Research News

  • American Academy of Arts & Sciences Elects Susan Wallace to Its Membership
    The American Academy of Arts & Sciences has announced the election of University of Vermont Professor of Microbiology and Molecular Genetics Emerita Susan Wallace, Ph.D., to its membership, in recognition of her status as a world leader in the sciences. Wallace joins 275 new members elected on April 23, 2020.
  • Cancer Center Team Presents National Model to Reduce Blood Clots in Patients
    Often-deadly blood clots are a common complication of cancer care, yet less than five percent of patients receive education on how to prevent them. A team of clinician-researchers at the UVM Cancer Center have published an evidence-based prevention “roadmap” found to reduce blood clots by 38 percent in the highest-risk patients.
  • Bates and Vermont Team Invent Emergency Ventilator
    Over the last three weeks, a team of scientists, engineers and doctors at the University of Vermont, including Professor of Medicine Jason Bates, have developed a new design—and built a working model—for a simple, inexpensive ventilator.
  • Dumas and Vanderbilt Colleagues’ Study Examines Menopause and Alzheimer’s Disease
    ​Do the cognitive changes that sometimes occur at menopause relate to an increased risk for Alzheimer’s disease? That’s what a newly launched study, co-led by University of Vermont Associate Professor of Psychiatry Julie Dumas, Ph.D., aims to determine.
  • Sprague Study Suggests Improved Breast Cancer Screening with 3D Mammography
    Research findings, published in JAMA Network Open and led by University of Vermont Cancer Center researcher Brian Sprague, Ph.D., show that breast cancer screening with digital breast tomosynthesis (also known as 3D mammography) improves breast cancer screening performance among most radiologists.
  • Gary Ward Works to Make Scholarly Research Accessible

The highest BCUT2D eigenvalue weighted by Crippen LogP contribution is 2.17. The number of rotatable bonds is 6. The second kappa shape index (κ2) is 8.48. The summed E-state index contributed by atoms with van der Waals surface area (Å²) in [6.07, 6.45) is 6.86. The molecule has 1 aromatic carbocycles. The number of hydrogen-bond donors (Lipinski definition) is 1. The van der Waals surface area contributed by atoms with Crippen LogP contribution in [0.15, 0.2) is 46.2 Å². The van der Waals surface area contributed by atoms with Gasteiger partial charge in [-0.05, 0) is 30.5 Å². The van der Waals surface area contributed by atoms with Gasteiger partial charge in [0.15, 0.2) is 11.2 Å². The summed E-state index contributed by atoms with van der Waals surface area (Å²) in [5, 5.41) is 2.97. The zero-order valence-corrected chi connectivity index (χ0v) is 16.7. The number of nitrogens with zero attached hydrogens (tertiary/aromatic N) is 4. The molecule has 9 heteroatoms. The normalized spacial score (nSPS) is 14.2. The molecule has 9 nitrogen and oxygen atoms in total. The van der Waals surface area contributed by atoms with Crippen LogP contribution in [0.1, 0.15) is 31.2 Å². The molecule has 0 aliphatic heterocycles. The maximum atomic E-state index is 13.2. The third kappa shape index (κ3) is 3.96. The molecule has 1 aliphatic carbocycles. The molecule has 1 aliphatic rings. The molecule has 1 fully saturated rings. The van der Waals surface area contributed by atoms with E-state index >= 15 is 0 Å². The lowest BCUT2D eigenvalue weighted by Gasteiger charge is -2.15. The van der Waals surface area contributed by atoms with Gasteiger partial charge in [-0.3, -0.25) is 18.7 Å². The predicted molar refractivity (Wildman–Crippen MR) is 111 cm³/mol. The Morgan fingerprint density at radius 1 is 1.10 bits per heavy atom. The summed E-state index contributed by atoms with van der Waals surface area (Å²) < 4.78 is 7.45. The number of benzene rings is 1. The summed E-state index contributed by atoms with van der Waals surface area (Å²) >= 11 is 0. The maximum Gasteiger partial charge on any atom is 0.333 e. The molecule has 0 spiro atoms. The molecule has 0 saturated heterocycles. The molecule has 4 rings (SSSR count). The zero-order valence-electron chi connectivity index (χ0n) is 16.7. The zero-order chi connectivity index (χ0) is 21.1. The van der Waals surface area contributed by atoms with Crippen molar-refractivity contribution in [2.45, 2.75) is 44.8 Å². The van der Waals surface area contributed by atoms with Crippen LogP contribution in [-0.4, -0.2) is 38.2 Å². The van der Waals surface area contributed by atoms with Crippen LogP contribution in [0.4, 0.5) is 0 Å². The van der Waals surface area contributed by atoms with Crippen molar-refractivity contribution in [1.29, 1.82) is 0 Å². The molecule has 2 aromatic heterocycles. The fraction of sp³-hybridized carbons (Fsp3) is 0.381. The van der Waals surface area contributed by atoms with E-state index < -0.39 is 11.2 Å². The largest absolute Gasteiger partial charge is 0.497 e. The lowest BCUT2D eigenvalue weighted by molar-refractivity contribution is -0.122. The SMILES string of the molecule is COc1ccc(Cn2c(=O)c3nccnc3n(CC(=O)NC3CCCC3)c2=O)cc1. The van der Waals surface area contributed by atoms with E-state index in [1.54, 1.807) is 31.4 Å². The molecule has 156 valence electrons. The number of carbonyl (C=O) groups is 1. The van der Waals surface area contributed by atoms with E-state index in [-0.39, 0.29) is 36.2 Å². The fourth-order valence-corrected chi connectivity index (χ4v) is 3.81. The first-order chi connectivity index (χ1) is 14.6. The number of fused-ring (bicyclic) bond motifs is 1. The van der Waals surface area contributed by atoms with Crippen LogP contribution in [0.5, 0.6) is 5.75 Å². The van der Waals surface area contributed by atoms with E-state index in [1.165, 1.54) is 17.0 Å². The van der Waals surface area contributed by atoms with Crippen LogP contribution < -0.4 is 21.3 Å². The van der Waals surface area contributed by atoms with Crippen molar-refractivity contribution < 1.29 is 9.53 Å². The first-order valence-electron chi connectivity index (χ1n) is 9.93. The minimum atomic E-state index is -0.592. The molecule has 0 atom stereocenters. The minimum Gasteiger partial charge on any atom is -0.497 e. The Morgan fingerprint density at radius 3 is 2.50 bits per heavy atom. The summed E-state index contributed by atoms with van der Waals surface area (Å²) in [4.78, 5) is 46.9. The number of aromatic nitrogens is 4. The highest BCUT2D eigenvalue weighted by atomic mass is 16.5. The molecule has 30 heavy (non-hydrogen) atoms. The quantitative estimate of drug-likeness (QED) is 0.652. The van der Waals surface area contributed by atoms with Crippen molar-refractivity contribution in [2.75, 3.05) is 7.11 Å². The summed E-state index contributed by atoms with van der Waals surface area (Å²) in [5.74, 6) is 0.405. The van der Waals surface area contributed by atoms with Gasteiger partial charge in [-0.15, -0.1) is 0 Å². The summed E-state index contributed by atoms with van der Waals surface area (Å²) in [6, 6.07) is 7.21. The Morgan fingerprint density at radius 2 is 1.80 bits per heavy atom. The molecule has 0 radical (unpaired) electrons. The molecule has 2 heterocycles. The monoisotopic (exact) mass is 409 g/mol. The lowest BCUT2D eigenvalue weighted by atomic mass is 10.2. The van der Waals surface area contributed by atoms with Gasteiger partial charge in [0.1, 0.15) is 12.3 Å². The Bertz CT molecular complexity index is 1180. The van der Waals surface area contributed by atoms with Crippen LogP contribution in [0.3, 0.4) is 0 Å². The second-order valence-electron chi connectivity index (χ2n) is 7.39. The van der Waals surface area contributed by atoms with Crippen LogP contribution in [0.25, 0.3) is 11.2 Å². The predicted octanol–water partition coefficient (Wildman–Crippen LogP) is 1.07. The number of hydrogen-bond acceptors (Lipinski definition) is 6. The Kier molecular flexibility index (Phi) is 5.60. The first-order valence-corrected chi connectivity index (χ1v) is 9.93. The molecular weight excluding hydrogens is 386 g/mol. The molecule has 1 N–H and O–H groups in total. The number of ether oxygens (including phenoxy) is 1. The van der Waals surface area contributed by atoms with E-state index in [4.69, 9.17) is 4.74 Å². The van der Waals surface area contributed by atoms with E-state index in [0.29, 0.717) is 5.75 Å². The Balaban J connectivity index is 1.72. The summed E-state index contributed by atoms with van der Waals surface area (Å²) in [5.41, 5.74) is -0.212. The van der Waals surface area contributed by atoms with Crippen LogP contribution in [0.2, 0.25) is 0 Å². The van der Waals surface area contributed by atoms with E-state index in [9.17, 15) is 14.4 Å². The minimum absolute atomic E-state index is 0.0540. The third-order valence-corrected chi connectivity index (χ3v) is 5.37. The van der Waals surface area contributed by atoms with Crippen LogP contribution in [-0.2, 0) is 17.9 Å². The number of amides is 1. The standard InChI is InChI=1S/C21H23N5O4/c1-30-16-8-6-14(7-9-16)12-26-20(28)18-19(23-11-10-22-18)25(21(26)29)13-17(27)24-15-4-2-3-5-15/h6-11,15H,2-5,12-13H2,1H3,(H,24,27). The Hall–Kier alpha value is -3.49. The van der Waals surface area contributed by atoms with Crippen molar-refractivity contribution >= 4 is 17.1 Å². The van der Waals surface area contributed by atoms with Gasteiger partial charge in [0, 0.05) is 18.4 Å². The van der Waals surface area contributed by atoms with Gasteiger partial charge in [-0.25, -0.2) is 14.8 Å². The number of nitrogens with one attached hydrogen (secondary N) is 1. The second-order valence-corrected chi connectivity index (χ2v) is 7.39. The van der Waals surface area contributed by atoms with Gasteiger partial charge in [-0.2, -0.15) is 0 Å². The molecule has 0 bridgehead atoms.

Gary Ward, Ph.D., professor of microbiology and molecular genetics at the UVM Larner College of Medicine has been working to make scholarly research available to those who would benefit from the information. In a story published in Vermont Medicine, Dr. Ward recounts the precise moment he decided to champion for change in scientific publishing. Read more about his story here from Vermont Medicine Fall 2019 edition.
  • Irvin Receives Inaugural W. Fred Taylor PhD Award for NIH IDeA Contributions
    ​Charles Irvin, Ph.D., received the inaugural W. Fred Taylor PhD Award in recognition of his significant contributions to enhance the impact of the National Institutes of Health (NIH) Institutional Development Award (IDeA) Program at the Established Program to Stimulate Competitive Research (EPSCoR)/Institutional Development Award (IDeA) Coalition and Foundation Annual Meeting in Washington, D.C. on February 24, 2020.
  • College Announces New Medical Student Research Fellowships
    Larner College of Medicine medical students who are interested in taking a deeper dive into research have a new opportunity: The College's Medical Student Research Fellowships. Announced January 31, the program offers two one-year research fellowships to be conducted between the third and fourth years of medical school. Applications are due by no later than March 20, 2020 at 5:00 p.m.
  • College Celebrates Graduates at 2019 Graduate Hooding Ceremony
    On Wednesday, December 11, 2019, the University of Vermont Graduate College and UVM Graduate Student Senate hosted the annual Graduate Hooding Ceremony at the Ira Allen Chapel. Among the attendees were 14 master and doctor of philosophy graduates from the UVM Larner College of Medicine. They are part of a cohort of 41 students graduating from the College's master and doctor of philosophy programs in the 2019-2020 academic year.
  • Gramling Study Finds Machine Learning Illuminates End-of-Life Conversations
    Researchers at the University of Vermont’s Vermont Conversation Lab, including Miller Chair of Palliative Medicine Robert Gramling, M.D., D.Sc., have used machine learning and natural language processing to better understand what conversations surrounding life-threatening and serious illnesses look like, in order to help healthcare providers improve their end-of-life communication. Their work was published December 9 in the journal Patient Education and Counselling.